Wake County

Second Raleigh man pleads guilty in ISIS terror-support conspiracy

The second of two Raleigh men arrested in March in connection with plans to join Islamic State or ISIS in Syria pleaded guilty to federal terrorism charges on Thursday.

Akba Jihad Jordan, 22, pleaded guilty to conspiracy to provide material support to terrorists. Jordan and Avin Marsalis Brown, 21, were arrested by FBI agents March 19 and indicted by a federal grand jury on April 1.

In a news release, U.S. Attorney Thomas G. Walker of North Carolina’s Eastern District said Brown and Jordan had told an FBI informant they wanted to join the extremist group known as ISIS to fight non-Muslims and others overseas and in the United States.

The FBI investigation began when Brown contacted the informant in May 2013. Brown claimed to have a friend who had been wounded in Syria, and he said he wanted to fight in Syria or Yemen.

A federal affidavit said Jordan “functioned as a type of physical fitness, firearms and tactics instructor” for Brown, and both men talked about using weapons. A search of Jordan’s apartment uncovered an AK-47 rifle and other weapons.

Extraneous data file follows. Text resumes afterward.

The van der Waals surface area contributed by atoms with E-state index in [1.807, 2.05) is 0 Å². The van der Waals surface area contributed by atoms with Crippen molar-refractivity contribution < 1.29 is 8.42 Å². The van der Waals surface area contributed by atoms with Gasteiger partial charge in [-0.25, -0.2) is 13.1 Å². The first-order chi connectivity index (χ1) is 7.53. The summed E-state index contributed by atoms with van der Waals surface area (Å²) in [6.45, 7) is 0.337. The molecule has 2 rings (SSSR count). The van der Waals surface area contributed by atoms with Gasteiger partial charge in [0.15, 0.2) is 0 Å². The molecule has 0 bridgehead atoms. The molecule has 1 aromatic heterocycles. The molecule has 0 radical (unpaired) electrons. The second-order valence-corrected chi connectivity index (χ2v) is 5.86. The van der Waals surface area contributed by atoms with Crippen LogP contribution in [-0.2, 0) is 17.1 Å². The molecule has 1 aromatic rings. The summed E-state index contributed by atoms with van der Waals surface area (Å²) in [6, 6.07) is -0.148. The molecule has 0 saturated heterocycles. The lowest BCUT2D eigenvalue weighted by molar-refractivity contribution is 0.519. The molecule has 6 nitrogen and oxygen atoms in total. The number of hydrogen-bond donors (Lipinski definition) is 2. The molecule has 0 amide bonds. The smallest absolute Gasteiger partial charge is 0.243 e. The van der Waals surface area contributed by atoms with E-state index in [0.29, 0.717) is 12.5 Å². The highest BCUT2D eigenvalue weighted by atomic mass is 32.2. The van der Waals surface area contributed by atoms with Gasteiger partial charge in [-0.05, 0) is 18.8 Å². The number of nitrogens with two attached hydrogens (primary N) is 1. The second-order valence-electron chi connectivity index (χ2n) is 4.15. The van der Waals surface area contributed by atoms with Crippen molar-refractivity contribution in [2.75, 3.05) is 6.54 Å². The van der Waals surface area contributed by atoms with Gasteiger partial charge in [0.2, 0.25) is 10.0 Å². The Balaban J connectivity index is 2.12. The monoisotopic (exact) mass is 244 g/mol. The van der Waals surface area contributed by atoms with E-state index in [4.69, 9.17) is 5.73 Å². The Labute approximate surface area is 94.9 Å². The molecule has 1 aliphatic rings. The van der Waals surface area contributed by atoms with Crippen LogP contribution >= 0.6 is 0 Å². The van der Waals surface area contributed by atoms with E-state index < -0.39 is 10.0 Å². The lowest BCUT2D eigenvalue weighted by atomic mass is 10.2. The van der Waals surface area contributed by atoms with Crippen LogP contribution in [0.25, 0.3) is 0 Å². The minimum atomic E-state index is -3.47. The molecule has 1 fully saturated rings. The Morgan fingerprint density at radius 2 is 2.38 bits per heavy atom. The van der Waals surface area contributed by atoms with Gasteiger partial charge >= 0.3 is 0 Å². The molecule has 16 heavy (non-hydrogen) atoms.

Brown was arrested at Raleigh-Durham International Airport as he prepared to board a flight with a final destination in Turkey. Jordan, who lacked a passport, was arrested the same day.

Both men said they planned to join ISIS in Syria, according to prosecutors.

Jordan’s guilty plea before U.S. Magistrate Robert B. Jones in New Bern followed a similar plea Aug. 12 by Brown.

“Akba Jordan turned his back on his own country and was willing to fight side by side with terrorist groups in Yemen and Syria who wish to do us harm,” John Strong, FBI special agent in charge for North Carolina, said in a news release.

Walker called the investigation “a sober reminder that we must remain vigilant in our efforts to prosecute extremists who conspire to provide material support to foreign terrorist organizations.”

Brown and Jordan have not been sentenced. Each man could be punished by up to 15 years in prison and a fine of up to $250,000.

Related stories from Raleigh News & Observer